share|improve this answer

Of course C++ is not evil (even though I've seen it invite abuse). However, there are some cases where I stick to C.

C++ compilers mangle names, and they tend to have a lot of library support for memory management, serial I/O, class libraries, and so on. All those things have value if I need them. Sometimes I don't want all that, and I prefer something closer to the "metal".

share|improve this answer
    
+1 for "closer to the metal" - I like that - that's a different but valid way of talking about how low level one can go with a language. –  therobyouknow Jan 23 '11 at 23:15
    
I've written a dataflow system in C++, which use only stdlib and pthreads, it runs on minimal Unix systems (e.g. on NAS, SBCs), it requires no special libraries. –  ern0 Jan 23 '11 at 23:22
1  
I like "closer for the metal", too, but I found C++ doesn't step away from the metal. All the hardcore C stuff can be used in C++ and OOP. –  ern0 Jan 23 '11 at 23:44
    
@ern0: I know what you mean. There are times when classes are what I need and it's a pain doing them in C. At the same time, I've never taken a shine to all that cout stuff (and all its library support). I suppose that makes me a minority of one. –  Mike Dunlavey Jan 24 '11 at 2:23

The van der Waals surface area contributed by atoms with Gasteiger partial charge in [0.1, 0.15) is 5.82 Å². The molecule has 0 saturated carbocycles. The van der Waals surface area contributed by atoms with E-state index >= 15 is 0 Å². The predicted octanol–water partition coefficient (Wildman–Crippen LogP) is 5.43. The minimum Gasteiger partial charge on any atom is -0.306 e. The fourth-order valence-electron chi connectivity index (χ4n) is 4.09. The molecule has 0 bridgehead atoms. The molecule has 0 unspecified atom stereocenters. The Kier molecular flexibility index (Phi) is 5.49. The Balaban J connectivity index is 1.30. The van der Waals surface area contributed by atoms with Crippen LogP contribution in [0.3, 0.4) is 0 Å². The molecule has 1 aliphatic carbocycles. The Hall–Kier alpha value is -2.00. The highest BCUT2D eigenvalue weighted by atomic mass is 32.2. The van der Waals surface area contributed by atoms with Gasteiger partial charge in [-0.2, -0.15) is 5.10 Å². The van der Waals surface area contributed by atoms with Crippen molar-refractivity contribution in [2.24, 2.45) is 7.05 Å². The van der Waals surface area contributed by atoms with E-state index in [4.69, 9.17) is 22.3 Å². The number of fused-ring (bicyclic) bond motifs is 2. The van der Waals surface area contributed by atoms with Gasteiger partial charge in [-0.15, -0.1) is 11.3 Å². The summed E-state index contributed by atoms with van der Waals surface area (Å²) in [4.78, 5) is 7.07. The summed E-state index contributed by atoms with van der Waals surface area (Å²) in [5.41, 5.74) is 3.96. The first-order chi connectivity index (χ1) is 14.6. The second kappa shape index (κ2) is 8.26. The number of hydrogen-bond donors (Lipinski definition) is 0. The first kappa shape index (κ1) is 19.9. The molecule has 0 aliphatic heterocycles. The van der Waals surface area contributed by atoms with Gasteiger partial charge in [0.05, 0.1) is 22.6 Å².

The answer could depend on the team and the project that are going to use C or C++.

I think that here you can find a good review of the benefits of plain C vs C++. The author argues from the embedded developer point of view, but shows practical cases where C "wins" over C++ in terms of performance, maintainability and transparency. The same author is the author of the C++ FQA, a collection of C++ bashing articles that are, nevertheless, quite informative even for a C++ enthusiast.

Another aspect to consider are the idioms typical of C++. Some of them may be pesky while not being actually related to OOP in general.

An example of that are constructors, which don't return values but allow for parameter passing and initialization lists. The author of above argues that constructors and initialization lists create more problems than those they ought to solve and in lots of coding guidelines it is in fact advised to not use complicated constructors with lots of parameters, but to use simpler ones, even just the default constructor, and provide the user with appropriate initializations routines. This is, for example, the approach taken in Ada95 and beyond, where objects have, if any, only a constructor with no argument, akin to the default constructor in C++.

share|improve this answer

Not the answer you're looking for? Browse other questions tagged or ask your own question.